It’s the best time of year for Canadian football

November 2, 2021
It's the best time of year for Canadian football
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This is an excerpt from The Buzzer, which is CBC Sports’ daily email newsletter. Stay up to speed on what’s happening in sports by subscribing here.

It’s Canadian football’s time to shine

We’ve hit November (that was fast), which normally means we’d be entering the most exciting month for Canadian football. The CFL playoffs typically begin on the second weekend of November, culminating with the Grey Cup on the final Sunday of the month. The Canadian university post-season usually starts in early November too and ends with the Vanier Cup national championship game the day before the Grey Cup.

But, like a lot of things, the Canadian football calendar has been thrown off by the pandemic. The start of the CFL season was delayed until early August (almost two months later than normal) and shortened to 14 games per team (down from 18). There are still three weeks left before the playoffs start on Nov. 28, pushing this year’s Grey Cup game nearly into the winter. It’ll take place on Dec. 12 in Hamilton. The Vanier Cup is happening a bit later than normal as well, on Dec. 4 in Quebec City, though the conference playoffs in Ontario and Quebec will open this weekend.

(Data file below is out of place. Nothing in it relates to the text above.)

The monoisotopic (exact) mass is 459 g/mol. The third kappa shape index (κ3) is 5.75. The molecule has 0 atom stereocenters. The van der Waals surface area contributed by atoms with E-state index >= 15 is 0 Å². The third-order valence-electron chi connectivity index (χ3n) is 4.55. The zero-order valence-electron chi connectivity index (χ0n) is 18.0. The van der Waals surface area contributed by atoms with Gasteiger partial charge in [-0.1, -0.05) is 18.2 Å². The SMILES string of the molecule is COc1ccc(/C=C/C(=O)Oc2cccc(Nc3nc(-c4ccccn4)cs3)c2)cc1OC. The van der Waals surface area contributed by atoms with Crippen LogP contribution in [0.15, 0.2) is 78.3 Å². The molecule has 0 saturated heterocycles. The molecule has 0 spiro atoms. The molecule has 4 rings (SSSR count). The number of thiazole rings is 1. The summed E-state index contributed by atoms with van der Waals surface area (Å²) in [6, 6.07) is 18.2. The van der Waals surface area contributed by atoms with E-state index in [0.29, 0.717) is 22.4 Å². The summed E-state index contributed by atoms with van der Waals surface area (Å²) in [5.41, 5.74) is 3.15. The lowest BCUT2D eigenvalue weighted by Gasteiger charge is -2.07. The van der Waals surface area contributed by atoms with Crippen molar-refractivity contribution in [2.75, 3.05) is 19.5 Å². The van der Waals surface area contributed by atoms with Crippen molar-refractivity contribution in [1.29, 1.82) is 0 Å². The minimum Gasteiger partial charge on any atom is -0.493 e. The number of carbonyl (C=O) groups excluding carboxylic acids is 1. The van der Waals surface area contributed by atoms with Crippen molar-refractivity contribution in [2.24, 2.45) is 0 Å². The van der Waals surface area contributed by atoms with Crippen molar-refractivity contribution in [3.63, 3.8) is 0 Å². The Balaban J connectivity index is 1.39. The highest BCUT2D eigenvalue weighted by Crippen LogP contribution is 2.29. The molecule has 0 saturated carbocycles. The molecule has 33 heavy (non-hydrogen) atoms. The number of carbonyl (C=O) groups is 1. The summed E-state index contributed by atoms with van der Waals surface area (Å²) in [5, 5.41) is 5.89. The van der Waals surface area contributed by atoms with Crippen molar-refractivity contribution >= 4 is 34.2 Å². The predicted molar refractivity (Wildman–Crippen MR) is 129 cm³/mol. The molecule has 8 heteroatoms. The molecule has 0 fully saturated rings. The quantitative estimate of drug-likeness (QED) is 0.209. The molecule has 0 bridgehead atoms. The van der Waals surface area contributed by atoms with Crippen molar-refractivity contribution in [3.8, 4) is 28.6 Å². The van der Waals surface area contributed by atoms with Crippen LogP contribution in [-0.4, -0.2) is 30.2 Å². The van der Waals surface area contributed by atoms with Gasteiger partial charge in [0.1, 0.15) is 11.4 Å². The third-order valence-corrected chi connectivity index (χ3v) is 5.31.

Anyway, seeing as how our internal sports-fan clocks are telling us it’s the time of year to pay more attention to Canadian football, here’s a quick check-in on what’s happening in the CFL and a look at how the top Canadian players in the NFL are doing:

CFL

The playoff picture is taking shape. Three teams have clinched post-season spots. Defending Grey Cup champion Winnipeg (10-1) has already locked up first place in the West and will host the division final on Dec. 5. Saskatchewan (7-4) has secured a spot in the West semifinal, where it will likely meet either Calgary (6-6) or B.C. (4-7). Edmonton (2-8) will almost surely miss the playoffs. There’s less certainty in the East. Division-leading Toronto (7-4) has clinched a playoff spot, but the East title (and home field advantage for the division final) is still up for grabs between the Argos, Hamilton (6-5) and Montreal (6-5). Ottawa (2-10) is just playing out the string.